How kindness, compassion and even awe can boost your mental health

Anyone who has comforted a friend in a time of need or volunteered for a worthy cause knows the experience can leave you feeling good about yourself.

Jennifer Stellar

Jennifer Stellar, an assistant professor in the department of psychology at the University of Toronto Mississauga, specializes in studying “prosocial” emotions such as compassion, gratitude and awe, and her research suggests these feelings do in fact contribute to one’s own well-being.

She says compassion, along with gratitude and awe, has psychological benefits because it allows you to look outside your personal needs to focus on someone or something else.

“I think the idea is that the self, the ego, can be noisy – it can be negative,” she says. “It can be self-deprecating, so sometimes we need a little break.”

The act of helping others might be a particularly welcome distraction from the strains of the pandemic and physical distancing, Stellar says – not to mention a way of helping one’s community in a time of need.

Stellar recently spoke with U of T News about her research and shared a few tips on how to feel better by looking beyond yourself.


How can helping others improve one’s own mental health and well-being?

There are multiple pathways toward well-being and meaning and even physical health. I don’t want to denigrate self-care and thinking about working on your self-esteem or self-actualization. Those are really important. But the one that I think has been understudied, and that I devote my time towards, is looking outside the self.

The self, the ego, can be noisy – it can be negative. It can be self-deprecating, so sometimes we need a little break.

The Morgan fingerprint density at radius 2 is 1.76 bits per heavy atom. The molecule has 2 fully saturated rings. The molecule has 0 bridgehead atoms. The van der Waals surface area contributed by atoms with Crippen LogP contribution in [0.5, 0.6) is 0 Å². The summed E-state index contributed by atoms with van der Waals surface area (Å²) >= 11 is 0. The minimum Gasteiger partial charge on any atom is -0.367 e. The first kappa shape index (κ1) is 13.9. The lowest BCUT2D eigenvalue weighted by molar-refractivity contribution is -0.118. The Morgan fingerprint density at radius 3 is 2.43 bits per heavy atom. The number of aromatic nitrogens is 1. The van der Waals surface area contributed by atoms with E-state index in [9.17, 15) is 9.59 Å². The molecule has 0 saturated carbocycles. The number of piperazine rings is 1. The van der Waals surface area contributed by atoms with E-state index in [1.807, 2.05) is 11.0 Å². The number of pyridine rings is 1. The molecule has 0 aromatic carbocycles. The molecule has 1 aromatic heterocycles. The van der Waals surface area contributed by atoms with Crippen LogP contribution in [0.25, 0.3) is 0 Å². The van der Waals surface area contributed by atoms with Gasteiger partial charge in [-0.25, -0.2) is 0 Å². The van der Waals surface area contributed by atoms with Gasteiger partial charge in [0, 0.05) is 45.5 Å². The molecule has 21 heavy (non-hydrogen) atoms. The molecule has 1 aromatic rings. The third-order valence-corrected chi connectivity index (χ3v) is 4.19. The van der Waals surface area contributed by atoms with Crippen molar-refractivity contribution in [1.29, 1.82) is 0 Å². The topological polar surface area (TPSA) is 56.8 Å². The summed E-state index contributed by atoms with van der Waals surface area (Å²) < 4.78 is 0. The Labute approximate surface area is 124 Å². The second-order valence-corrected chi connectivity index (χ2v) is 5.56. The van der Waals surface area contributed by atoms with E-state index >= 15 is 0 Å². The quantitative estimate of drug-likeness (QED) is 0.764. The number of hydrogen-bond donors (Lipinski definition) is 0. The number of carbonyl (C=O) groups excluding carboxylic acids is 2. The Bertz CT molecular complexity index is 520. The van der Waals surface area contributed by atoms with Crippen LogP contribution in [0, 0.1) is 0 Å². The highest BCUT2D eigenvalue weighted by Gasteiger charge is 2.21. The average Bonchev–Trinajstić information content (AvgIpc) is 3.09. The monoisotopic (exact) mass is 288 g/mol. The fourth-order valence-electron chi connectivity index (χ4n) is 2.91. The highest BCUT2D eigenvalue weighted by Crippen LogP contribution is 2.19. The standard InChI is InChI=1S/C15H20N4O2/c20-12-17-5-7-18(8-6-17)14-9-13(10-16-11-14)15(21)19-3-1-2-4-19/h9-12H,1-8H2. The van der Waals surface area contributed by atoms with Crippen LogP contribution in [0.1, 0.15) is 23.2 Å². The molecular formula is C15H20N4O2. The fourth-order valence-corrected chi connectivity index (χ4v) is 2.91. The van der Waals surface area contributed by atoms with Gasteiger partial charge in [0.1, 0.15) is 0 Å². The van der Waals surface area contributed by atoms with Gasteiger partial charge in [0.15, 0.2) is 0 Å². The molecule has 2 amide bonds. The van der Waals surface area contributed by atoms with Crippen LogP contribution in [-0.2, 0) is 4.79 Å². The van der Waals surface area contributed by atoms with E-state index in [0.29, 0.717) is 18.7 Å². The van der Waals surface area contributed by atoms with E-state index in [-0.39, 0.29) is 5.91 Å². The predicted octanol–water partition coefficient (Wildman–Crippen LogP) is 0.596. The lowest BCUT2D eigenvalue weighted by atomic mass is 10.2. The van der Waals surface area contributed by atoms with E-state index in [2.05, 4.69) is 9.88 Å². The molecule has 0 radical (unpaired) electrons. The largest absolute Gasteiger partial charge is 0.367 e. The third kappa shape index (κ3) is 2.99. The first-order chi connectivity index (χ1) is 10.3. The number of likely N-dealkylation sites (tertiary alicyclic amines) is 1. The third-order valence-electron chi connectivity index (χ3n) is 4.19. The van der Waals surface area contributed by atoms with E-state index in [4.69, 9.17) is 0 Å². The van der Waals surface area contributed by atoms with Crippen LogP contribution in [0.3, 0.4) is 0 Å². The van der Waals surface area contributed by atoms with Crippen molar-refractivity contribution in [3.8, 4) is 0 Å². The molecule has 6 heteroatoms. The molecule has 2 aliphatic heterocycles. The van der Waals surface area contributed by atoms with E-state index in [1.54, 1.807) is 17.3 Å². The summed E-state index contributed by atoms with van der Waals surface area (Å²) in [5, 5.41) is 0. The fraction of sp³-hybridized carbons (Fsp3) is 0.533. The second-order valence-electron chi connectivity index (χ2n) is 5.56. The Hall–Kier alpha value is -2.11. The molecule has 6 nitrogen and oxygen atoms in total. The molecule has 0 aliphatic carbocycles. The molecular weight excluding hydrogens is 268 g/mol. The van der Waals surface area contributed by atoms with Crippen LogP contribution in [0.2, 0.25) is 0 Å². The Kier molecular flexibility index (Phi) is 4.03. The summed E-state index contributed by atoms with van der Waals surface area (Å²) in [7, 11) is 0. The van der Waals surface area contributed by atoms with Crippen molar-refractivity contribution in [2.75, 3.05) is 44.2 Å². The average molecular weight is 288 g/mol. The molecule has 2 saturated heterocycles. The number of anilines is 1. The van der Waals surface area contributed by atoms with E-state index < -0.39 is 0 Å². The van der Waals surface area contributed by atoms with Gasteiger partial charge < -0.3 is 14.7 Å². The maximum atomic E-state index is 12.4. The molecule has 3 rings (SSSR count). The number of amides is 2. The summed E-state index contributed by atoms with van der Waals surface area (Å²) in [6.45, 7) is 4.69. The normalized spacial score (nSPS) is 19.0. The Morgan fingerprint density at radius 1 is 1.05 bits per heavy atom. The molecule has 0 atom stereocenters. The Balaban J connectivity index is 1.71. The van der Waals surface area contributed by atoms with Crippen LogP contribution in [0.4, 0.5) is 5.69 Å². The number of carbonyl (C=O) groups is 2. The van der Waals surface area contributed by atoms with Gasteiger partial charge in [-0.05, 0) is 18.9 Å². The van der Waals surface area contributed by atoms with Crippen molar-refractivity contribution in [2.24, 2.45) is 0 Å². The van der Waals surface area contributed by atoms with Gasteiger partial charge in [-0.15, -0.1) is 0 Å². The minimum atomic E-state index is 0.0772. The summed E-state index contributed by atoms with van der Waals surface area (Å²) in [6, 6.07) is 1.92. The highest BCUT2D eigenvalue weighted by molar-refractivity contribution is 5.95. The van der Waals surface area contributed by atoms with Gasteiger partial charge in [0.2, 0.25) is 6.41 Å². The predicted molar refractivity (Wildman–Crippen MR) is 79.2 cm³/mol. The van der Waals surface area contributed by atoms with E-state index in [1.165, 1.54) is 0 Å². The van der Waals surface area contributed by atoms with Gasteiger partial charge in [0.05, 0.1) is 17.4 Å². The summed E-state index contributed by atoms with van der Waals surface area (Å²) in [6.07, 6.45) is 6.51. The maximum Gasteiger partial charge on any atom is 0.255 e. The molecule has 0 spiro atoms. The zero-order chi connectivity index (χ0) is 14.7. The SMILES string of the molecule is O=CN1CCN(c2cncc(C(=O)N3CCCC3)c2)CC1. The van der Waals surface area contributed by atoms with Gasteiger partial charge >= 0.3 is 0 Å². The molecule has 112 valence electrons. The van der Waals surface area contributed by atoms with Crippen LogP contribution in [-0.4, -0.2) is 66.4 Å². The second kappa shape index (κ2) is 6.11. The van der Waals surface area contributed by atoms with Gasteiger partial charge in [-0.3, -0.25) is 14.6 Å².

Emotions like gratitude, sympathy, compassion and awe, they focus us temporarily outside the self. They quiet that noisy ego and they can provide opportunities to be efficacious by helping somebody, which can make us feel good.

They can make our bonds with other people deeper, or even initiate new bonds with people that we didn’t have before. And, of course, there’s a lot of work to suggest that being social is really important for health and well-being.

If we’re thinking about something like awe, it can get us out into new experiences that can be really rewarding for personal growth – like going out in nature and hiking to the top of a mountain that maybe you didn’t think you could hike or experiencing a new type of music or visual art that you haven’t seen before.

There are many pathways to being happy. But sometimes people forget it might be useful in certain cases to think a little bit less about the self and think more about other people and society more broadly.

That can give us meaning and joy in ways that we might not expect because we typically think of joy as, ‘What do I need to be happy? What can I do for myself?’ The answer might be that you can do something for someone else.

What do you mean by awe, exactly?